Emma Grasso Levine, manager of Know Your IX, said in an email that the latest missteps illustrate “a broader, disturbing trend of schools shirking their responsibility to ensure students can pursue their civil right to an education free from violence.” Staff members must be better trained on how to recognize and respond to the signs of intimate-partner violence, she added.
Utah’s president, Taylor R. Randall, issued a statement on Tuesday saying that the university had worked hard to ensure Dong’s safety and to reach out to Wang, who Dong said had been making suicidal threats. Still, former members of the university’s housing-services staff delayed notifying the university police of indications Dong was in trouble. The university needed to do a better job, Randall wrote, in training housing employees and improving communication. Among the missteps, staff members who tried to call Wang were dialing the wrong number. Dorm staffers didn’t contact the police until after Dong’s roommate said she hadn’t seen Dong in about 10 days.
The university has taken “corrective action” against four employees who no longer work for the university, according to the documents released this week.
In one memo the university faulted its housing staff for failing to contact the proper authorities after learning that a male student had “shoved” his girlfriend. That should have been reported to the university’s affirmative-action office and its Behavioral Intervention Team, according to mandatory training on domestic violence that the employees had attended. A welfare check should have been requested, which would have elevated the urgency of the situation and gotten the police involved, the memo said.
Since then, the university has updated and clarified emergency procedures for housing staff members, streamlined and improved how they report among themselves and with the university police, and hired a new housing executive director, the documents show.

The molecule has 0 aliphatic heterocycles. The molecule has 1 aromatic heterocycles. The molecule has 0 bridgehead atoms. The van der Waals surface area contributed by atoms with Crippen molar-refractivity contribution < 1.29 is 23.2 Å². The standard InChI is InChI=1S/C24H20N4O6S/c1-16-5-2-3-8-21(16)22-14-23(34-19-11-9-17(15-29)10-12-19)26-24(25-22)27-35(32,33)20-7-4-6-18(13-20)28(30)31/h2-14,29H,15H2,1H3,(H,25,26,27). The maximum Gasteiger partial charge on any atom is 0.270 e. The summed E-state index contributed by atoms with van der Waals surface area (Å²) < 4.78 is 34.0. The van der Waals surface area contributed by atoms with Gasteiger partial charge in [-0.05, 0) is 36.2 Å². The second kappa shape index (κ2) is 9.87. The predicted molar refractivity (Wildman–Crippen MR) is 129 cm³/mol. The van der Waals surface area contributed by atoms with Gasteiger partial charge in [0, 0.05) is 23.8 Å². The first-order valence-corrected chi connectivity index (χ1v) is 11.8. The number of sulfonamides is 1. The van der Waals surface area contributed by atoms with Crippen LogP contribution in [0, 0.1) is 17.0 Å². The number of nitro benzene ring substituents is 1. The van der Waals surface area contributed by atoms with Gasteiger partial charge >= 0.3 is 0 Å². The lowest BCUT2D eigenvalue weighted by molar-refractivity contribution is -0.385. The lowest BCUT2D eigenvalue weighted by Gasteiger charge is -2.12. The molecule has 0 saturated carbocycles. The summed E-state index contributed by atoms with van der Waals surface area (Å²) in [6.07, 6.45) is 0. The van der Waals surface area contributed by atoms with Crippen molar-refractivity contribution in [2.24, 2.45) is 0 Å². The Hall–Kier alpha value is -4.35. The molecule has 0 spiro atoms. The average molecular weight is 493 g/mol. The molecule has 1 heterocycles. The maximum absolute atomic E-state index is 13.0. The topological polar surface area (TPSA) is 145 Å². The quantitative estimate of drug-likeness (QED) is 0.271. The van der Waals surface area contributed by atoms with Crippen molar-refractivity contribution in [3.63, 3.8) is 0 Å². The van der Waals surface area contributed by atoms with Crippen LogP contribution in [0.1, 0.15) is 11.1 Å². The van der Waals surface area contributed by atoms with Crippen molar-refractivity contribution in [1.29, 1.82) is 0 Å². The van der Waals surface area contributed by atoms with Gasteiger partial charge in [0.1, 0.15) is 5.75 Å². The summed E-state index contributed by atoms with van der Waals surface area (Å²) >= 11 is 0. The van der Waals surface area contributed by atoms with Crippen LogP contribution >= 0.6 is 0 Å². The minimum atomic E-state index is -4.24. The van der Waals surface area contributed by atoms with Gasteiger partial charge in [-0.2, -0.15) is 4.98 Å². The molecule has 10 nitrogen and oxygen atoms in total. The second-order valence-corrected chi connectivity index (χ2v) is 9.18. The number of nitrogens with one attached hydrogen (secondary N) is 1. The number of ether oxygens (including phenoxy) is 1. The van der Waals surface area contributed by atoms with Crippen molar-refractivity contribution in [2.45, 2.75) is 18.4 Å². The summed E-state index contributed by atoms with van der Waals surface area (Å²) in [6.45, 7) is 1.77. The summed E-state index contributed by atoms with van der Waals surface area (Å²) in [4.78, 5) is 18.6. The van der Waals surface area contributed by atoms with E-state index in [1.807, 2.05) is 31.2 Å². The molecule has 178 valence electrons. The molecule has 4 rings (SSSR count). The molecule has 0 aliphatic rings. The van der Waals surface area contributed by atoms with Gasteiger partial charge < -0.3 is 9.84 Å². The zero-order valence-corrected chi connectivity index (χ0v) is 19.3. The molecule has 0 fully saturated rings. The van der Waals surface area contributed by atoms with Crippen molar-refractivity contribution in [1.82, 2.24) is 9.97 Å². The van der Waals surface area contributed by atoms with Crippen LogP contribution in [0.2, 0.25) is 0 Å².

Since McCluskey was shot to death, in 2018, by a man she had dated and warned the university about, it has made “broad, sweeping changes” in its safety practices, Randall wrote. That includes recruiting new police officers and improving investigative practices and training in interpersonal-violence intervention.
The man who killed McCluskey, Melvin Shawn Rowland, had stalked her, sent texts from fake phone numbers, and extorted her. Rowland, who was not a Utah student, later shot and killed himself.
Kimmi Wolf, a spokesperson for the Utah Domestic Violence Coalition, said, in an email to The Chronicle, that since McCluskey was killed, the university has a new director of public safety, chief of police, and president. She said that while there’s room for improvement, “the university’s acknowledgment of shortcomings shows a willingness to learn and create proactive measures to ensure the safety of all students.”
Still, she said, when victims request help, “there is no room for silos or a lack of open communication, especially when the victim is in midcrisis.” She added that “Ms. Dong had concerns that needed to be heard and elevated to systems that could have provided her with the intervention methods necessary to protect her. For me, that is one of the most troubling and heart-wrenching aspects of this case.”